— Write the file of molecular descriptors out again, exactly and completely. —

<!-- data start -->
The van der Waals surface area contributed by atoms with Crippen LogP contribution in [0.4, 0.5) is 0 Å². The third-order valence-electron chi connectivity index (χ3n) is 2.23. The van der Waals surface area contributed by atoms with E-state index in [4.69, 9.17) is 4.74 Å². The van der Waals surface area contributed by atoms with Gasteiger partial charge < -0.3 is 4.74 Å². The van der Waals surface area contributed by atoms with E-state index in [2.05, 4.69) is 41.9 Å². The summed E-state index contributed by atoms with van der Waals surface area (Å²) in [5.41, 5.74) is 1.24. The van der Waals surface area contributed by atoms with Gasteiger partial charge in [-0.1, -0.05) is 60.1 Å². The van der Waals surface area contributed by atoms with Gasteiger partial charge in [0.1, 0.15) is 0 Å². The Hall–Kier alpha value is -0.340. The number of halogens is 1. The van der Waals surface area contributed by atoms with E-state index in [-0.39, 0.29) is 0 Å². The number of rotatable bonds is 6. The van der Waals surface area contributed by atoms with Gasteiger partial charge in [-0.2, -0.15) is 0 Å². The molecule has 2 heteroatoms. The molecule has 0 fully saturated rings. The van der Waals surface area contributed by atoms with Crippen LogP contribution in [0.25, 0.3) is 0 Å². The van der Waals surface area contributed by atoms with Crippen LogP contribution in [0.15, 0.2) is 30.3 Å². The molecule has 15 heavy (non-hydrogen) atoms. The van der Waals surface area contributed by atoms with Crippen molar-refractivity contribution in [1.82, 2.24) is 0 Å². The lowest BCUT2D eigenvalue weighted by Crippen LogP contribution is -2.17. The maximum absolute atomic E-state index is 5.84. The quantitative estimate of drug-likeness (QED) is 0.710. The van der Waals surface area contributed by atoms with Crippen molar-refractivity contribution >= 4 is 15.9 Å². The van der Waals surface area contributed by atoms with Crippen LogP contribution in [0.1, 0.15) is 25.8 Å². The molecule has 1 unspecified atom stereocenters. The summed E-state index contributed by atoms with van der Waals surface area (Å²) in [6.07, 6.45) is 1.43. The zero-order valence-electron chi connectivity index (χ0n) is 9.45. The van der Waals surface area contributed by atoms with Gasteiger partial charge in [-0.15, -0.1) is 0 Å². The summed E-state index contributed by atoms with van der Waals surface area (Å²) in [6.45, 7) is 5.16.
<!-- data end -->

The van der Waals surface area contributed by atoms with Crippen LogP contribution in [0.4, 0.5) is 0 Å². The third-order valence-electron chi connectivity index (χ3n) is 2.23. The van der Waals surface area contributed by atoms with E-state index in [4.69, 9.17) is 4.74 Å². The van der Waals surface area contributed by atoms with Gasteiger partial charge < -0.3 is 4.74 Å². The van der Waals surface area contributed by atoms with E-state index in [2.05, 4.69) is 41.9 Å². The summed E-state index contributed by atoms with van der Waals surface area (Å²) in [5.41, 5.74) is 1.24. The van der Waals surface area contributed by atoms with Gasteiger partial charge in [-0.1, -0.05) is 60.1 Å². The van der Waals surface area contributed by atoms with Gasteiger partial charge in [0.1, 0.15) is 0 Å². The Hall–Kier alpha value is -0.340. The number of halogens is 1. The van der Waals surface area contributed by atoms with E-state index in [-0.39, 0.29) is 0 Å². The number of rotatable bonds is 6. The van der Waals surface area contributed by atoms with Gasteiger partial charge in [-0.2, -0.15) is 0 Å². The molecule has 2 heteroatoms. The molecule has 0 fully saturated rings. The van der Waals surface area contributed by atoms with Crippen LogP contribution in [0.25, 0.3) is 0 Å². The van der Waals surface area contributed by atoms with Crippen LogP contribution in [0.15, 0.2) is 30.3 Å². The molecule has 15 heavy (non-hydrogen) atoms. The van der Waals surface area contributed by atoms with Crippen molar-refractivity contribution in [1.82, 2.24) is 0 Å². The lowest BCUT2D eigenvalue weighted by Crippen LogP contribution is -2.17. The maximum absolute atomic E-state index is 5.84. The quantitative estimate of drug-likeness (QED) is 0.710. The van der Waals surface area contributed by atoms with Crippen molar-refractivity contribution >= 4 is 15.9 Å². The van der Waals surface area contributed by atoms with Crippen LogP contribution in [0.1, 0.15) is 25.8 Å². The molecule has 1 unspecified atom stereocenters. The summed E-state index contributed by atoms with van der Waals surface area (Å²) in [6.07, 6.45) is 1.43. The zero-order valence-electron chi connectivity index (χ0n) is 9.45. The van der Waals surface area contributed by atoms with Gasteiger partial charge in [-0.15, -0.1) is 0 Å². The summed E-state index contributed by atoms with van der Waals surface area (Å²) in [6.45, 7) is 5.16.